Search for Aliens Is on Again, but Next Quest Is Finding Money
HAT CREEK, Calif. — E.T. might be phoning, but do we care enough to take the call?
Operating on money and equipment scrounged from the public and from Silicon Valley millionaires, and on the stubborn strength of their own dreams, a band of astronomers recently restarted one of the iconic quests of modern science, the search for extraterrestrial intelligence — SETI, for short — which had been interrupted last year by a lack of financing.
Early in December, a brace of 42 radio telescopes, known as the Allen Telescope Array, nestled here in the shadow of Lassen Peak, came to life and resumed hopping from star to star in the constellation Cygnus, listening for radio broadcasts from alien civilizations. The lines are now open, but with lingering financial problems, how long they will remain that way is anybody’s guess.
These should be boom times for those seeking out aliens, or at least their radio proxy.
Astronomers now know that the galaxy is teeming with at least as many planets — the presumed sites of life — as stars. Advanced life and technology might be rare in the cosmos, said Geoffrey W. Marcy, the Watson and Marilyn Alberts in the Search for Extraterrestrial Intelligence professor at the University of California, Berkeley, “but surely they are out there, because the number of Earthlike planets in the Milky Way galaxy is simply too great.”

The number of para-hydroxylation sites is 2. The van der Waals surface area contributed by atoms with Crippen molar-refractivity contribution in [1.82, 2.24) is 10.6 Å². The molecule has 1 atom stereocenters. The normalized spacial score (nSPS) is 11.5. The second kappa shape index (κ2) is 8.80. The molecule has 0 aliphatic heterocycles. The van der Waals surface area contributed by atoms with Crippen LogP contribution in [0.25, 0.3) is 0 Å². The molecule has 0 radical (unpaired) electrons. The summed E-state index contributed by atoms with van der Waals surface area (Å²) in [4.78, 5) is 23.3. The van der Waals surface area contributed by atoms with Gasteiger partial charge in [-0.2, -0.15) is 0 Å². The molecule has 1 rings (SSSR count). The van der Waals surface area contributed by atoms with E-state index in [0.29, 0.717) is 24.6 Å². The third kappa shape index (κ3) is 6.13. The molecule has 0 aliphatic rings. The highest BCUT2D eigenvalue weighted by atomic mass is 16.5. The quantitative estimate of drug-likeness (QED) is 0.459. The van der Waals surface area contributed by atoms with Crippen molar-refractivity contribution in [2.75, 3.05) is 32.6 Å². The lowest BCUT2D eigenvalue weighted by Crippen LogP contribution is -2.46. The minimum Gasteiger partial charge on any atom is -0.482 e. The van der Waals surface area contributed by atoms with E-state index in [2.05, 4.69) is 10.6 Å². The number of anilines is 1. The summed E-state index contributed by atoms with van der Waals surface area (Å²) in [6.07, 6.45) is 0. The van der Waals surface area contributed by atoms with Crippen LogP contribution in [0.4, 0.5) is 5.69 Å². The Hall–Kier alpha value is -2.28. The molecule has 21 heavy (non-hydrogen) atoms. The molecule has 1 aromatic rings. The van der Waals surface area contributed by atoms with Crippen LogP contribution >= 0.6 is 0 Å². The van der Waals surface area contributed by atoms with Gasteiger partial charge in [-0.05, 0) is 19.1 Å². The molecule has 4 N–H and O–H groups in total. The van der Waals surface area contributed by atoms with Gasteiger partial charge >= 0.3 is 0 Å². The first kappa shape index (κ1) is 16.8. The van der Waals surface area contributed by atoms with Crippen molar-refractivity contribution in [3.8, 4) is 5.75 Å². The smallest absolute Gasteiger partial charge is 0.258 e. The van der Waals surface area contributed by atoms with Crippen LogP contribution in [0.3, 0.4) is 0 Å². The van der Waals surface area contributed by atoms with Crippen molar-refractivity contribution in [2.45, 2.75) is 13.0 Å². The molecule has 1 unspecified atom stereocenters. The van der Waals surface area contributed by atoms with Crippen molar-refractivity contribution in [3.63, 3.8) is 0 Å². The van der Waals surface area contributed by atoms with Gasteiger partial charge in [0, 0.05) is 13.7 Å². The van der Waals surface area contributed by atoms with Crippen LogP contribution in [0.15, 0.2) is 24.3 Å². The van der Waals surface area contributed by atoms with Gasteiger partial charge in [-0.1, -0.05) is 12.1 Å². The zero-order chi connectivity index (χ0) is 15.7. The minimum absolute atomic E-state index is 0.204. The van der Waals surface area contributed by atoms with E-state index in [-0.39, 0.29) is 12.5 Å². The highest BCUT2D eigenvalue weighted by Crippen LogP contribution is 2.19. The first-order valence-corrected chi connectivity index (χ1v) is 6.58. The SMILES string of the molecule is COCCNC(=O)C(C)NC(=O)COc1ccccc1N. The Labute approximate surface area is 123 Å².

A simple “howdy,” a squeal or squawk, or an incomprehensible stream of numbers captured by one of the antennas here at the University of California’s Hat Creek Radio Observatory would be enough to end our cosmic loneliness and change history, not to mention science. It would answer one of the most profound questions humans ask: Are we alone in the universe?
Despite decades of space probes and billions of NASA dollars looking for life out there, there is still only one example of life in the universe: the DNA-based web of biology on Earth. “In this field,” said Jill Tarter, an astronomer at the SETI Institute in Mountain View, Calif., the “number two is the all-important number. We count one, two, infinity. We’re all looking for number two.”
But the story of SETI is the story of a dream deferred by politics, a lack of money and the technological challenges of searching what astronomers call “the cosmic haystack”: 100 billion stars in the galaxy and 9 billion narrow-band radio channels on which aliens, if they exist, might be trying to hail us.